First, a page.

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Week of: Jan 27, 2019

Career and Volunteer Expo Academic & Career Advising Center

Career and Volunteer Expo! February 14, 12:00 pm to 4:00 pm, West Gym

Mark your calendars!
Over 100 employers and volunteer agencies will be offering career positions, summer jobs, internships, volunteer opportunities and more! Come dressed for success with your resume in hand. Employers will be conducting informal interviews and taking applications.

Employer representatives will provide general career information and answer questions about summer, seasonal, internship, and permanent employment opportunities in a variety of fields. The community organizations will provide information about volunteer and service learning opportunities.

The Academic and Career Advising Center also reminds students that employers are looking for professional people to hire and first impressions make all the difference. A display in the first floor Library showcases various professional outfits with college budgets in mind. The Academic and Career Advising Center also offers a free professional clothing rack in Gist Hall 114.

“Dress to impress and bring your resume,” says Amy Martin, Employer Relations Coordinator at the Academic and Career Advising Center, “They definitely hire students at the event.” Students can get a quick resume review during the Academic and Career Advising Center’s Drop-in hours, Monday through Friday from 10:00 am to 1:00 pm.

For more information or for a full list of organizations attending the Expo visit the Academic and Career Advising Center’s webpage, or stop by Gist Hall 114.

Week of: Jan 20, 2019

Stephanie Steffen Biological Sciences

Link Olson, PhD, University of Alaska Fairbanks, will present “Reconciling scientific collecting with conservation: a case study on Madagascar’s endemic small mammals”.

Taxonomy--the science of grouping and classifying organisms--provides a necessary conceptual framework for recognizing and communicating units of biological diversity and is firmly rooted in specimen-based comparative biology. Due to a number of misconceptions, the continued collection of specimens is increasingly seen as unnecessary, contrary to conservation, or both, and a minority opinion staunchly opposed to collecting has emerged in the peer-reviewed literature. The island continent of Madagascar is renowned for its high levels of endemism and is considered both a biodiversity hotspot and conservation priority. 95% of its reptile species, 99% of its amphibians, and 100% of its terrestrial mammals are endemic to the island (i.e., occur nowhere else). Among Madagascar’s unique mammal fauna are tenrecs, a textbook example of adaptive radiation. For the past two decades, my students, colleagues, and I have been studying tenrecs in order to understand the tempo and mode of their diversification. Through a combination of extensive field collecting, exhaustive examination of >5,000 voucher specimens, and the analysis of genetic and genomic datasets, we have uncovered evidence of an astounding number of undescribed species. Our analysis of historical and ongoing trends of taxonomic discovery and description among Madagascar’s vertebrates reveals that the modern rate of species discovery is unprecedented—not only for Madagascar but for other tropical biodiversity hotspots around the world—and shows no sign of imminent deceleration. Tenrecs exemplify many of the issues confounding species delineation and conservation prioritization, and our results highlight the urgent need to “collect to protect” Madagascar’s highly threatened biodiversity.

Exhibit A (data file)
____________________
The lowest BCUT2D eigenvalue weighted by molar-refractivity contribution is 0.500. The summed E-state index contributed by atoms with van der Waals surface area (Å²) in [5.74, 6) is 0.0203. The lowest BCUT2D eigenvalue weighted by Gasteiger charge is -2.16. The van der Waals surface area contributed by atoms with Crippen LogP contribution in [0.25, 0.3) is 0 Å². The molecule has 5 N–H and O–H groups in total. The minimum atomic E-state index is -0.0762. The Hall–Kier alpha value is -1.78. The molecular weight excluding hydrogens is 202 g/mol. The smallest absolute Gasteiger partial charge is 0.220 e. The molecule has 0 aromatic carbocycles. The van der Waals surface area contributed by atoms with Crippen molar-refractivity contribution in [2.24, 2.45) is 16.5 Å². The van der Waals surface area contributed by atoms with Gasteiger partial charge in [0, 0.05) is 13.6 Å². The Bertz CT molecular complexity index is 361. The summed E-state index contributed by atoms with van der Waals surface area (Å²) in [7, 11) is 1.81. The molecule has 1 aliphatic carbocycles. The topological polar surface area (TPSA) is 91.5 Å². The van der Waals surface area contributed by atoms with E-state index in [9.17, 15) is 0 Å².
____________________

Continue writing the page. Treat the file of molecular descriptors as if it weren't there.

Week of: Jan 13, 2019

Faculty Concert Music

Please join the Humboldt State University Department of Music for their first Faculty Artist Series concert of the new year, The Welcome to the Spring Semester concert, on Saturday, January 26th at 5:00 p.m. in Fulkerson Recital Hall. This early evening concert sets the stage for another terrific semester of HSU music-making by featuring a variety of repertoire performed by members of the music faculty and friends from Humboldt’s lively music community. On the program will be The Diamond, computer generated video and music by resident composer Brian Post, performed by Rachel Samet, voice, and Post, Electric Piano. Also expect to hear music for voice and guitar performed by Elisabeth Harrington and HSU’s newest music faculty member Jennifer Trowbridge. An “unaccompanied and unrestrained” solo Flugelhorn work by John Cheetham called Concoctions will be played in “Flugil-Crazy” style by retiring music professor Gil Cline. And the Arcata Bay String Quartet, featuring Cindy Moyer and Karen Davy on violin, Sherry Hanson on viola, and Garrick Woods on cello, will perform the complete Schumann Quartet in a minor, Op. 41, No. 1, which the composer wrote in just 4 days in June of 1842, at the ripe old age of 31. $15 General, $5 Child, $5 for HSU students with ID.

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